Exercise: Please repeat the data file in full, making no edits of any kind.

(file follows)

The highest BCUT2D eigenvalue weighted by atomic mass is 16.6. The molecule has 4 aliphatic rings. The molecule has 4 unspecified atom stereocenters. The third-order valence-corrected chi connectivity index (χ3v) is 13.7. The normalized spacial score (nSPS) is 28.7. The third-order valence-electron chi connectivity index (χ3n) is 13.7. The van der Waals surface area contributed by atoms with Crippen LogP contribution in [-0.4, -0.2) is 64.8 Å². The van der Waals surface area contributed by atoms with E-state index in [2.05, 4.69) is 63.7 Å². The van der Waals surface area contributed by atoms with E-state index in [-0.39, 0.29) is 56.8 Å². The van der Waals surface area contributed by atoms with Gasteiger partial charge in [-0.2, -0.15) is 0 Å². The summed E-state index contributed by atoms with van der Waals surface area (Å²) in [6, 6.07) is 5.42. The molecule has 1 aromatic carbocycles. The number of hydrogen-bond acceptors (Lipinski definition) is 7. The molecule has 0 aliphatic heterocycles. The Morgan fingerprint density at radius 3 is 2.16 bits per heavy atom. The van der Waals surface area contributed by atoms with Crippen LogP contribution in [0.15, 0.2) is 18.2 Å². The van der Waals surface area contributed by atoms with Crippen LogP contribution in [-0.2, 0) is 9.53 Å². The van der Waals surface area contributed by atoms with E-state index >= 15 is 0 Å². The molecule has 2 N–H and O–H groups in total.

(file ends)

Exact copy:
The highest BCUT2D eigenvalue weighted by atomic mass is 16.6. The molecule has 4 aliphatic rings. The molecule has 4 unspecified atom stereocenters. The third-order valence-corrected chi connectivity index (χ3v) is 13.7. The normalized spacial score (nSPS) is 28.7. The third-order valence-electron chi connectivity index (χ3n) is 13.7. The van der Waals surface area contributed by atoms with Crippen LogP contribution in [-0.4, -0.2) is 64.8 Å². The van der Waals surface area contributed by atoms with E-state index in [2.05, 4.69) is 63.7 Å². The van der Waals surface area contributed by atoms with E-state index in [-0.39, 0.29) is 56.8 Å². The van der Waals surface area contributed by atoms with Gasteiger partial charge in [-0.2, -0.15) is 0 Å². The summed E-state index contributed by atoms with van der Waals surface area (Å²) in [6, 6.07) is 5.42. The molecule has 1 aromatic carbocycles. The number of hydrogen-bond acceptors (Lipinski definition) is 7. The molecule has 0 aliphatic heterocycles. The Morgan fingerprint density at radius 3 is 2.16 bits per heavy atom. The van der Waals surface area contributed by atoms with Crippen LogP contribution in [0.15, 0.2) is 18.2 Å². The van der Waals surface area contributed by atoms with Crippen LogP contribution in [-0.2, 0) is 9.53 Å². The van der Waals surface area contributed by atoms with E-state index >= 15 is 0 Å². The molecule has 2 N–H and O–H groups in total.